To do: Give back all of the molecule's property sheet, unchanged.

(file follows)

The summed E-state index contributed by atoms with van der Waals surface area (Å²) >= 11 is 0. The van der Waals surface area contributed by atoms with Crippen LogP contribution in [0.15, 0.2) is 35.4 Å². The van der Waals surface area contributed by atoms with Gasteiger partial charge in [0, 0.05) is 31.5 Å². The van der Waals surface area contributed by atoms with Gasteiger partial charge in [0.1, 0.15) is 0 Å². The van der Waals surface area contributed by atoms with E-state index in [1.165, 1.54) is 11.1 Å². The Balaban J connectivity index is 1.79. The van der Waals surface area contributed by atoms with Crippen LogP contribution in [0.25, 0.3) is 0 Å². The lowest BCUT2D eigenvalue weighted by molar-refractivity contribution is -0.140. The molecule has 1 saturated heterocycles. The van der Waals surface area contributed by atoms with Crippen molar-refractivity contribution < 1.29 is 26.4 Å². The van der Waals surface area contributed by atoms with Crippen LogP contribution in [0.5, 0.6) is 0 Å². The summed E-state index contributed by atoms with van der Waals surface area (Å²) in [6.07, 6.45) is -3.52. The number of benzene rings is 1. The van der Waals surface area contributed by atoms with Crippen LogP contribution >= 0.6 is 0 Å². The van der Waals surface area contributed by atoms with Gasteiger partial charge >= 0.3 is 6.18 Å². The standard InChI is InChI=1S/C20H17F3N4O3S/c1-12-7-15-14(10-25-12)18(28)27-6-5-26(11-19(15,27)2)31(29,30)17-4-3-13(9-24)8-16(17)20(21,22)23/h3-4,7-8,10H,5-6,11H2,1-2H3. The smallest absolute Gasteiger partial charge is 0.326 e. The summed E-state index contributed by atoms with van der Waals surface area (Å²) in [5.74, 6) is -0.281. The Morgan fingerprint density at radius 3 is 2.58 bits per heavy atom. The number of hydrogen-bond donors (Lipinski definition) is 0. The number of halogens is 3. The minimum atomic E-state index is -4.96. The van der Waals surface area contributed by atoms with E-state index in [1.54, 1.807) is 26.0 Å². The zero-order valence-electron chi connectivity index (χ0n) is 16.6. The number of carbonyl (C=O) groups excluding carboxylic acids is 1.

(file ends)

The summed E-state index contributed by atoms with van der Waals surface area (Å²) >= 11 is 0. The van der Waals surface area contributed by atoms with Crippen LogP contribution in [0.15, 0.2) is 35.4 Å². The van der Waals surface area contributed by atoms with Gasteiger partial charge in [0, 0.05) is 31.5 Å². The van der Waals surface area contributed by atoms with Gasteiger partial charge in [0.1, 0.15) is 0 Å². The van der Waals surface area contributed by atoms with E-state index in [1.165, 1.54) is 11.1 Å². The Balaban J connectivity index is 1.79. The van der Waals surface area contributed by atoms with Crippen LogP contribution in [0.25, 0.3) is 0 Å². The lowest BCUT2D eigenvalue weighted by molar-refractivity contribution is -0.140. The molecule has 1 saturated heterocycles. The van der Waals surface area contributed by atoms with Crippen molar-refractivity contribution < 1.29 is 26.4 Å². The van der Waals surface area contributed by atoms with Crippen LogP contribution in [0.5, 0.6) is 0 Å². The summed E-state index contributed by atoms with van der Waals surface area (Å²) in [6.07, 6.45) is -3.52. The number of benzene rings is 1. The van der Waals surface area contributed by atoms with Crippen LogP contribution >= 0.6 is 0 Å². The van der Waals surface area contributed by atoms with Gasteiger partial charge >= 0.3 is 6.18 Å². The standard InChI is InChI=1S/C20H17F3N4O3S/c1-12-7-15-14(10-25-12)18(28)27-6-5-26(11-19(15,27)2)31(29,30)17-4-3-13(9-24)8-16(17)20(21,22)23/h3-4,7-8,10H,5-6,11H2,1-2H3. The smallest absolute Gasteiger partial charge is 0.326 e. The summed E-state index contributed by atoms with van der Waals surface area (Å²) in [5.74, 6) is -0.281. The Morgan fingerprint density at radius 3 is 2.58 bits per heavy atom. The number of hydrogen-bond donors (Lipinski definition) is 0. The number of halogens is 3. The minimum atomic E-state index is -4.96. The van der Waals surface area contributed by atoms with E-state index in [1.54, 1.807) is 26.0 Å². The zero-order valence-electron chi connectivity index (χ0n) is 16.6. The number of carbonyl (C=O) groups excluding carboxylic acids is 1.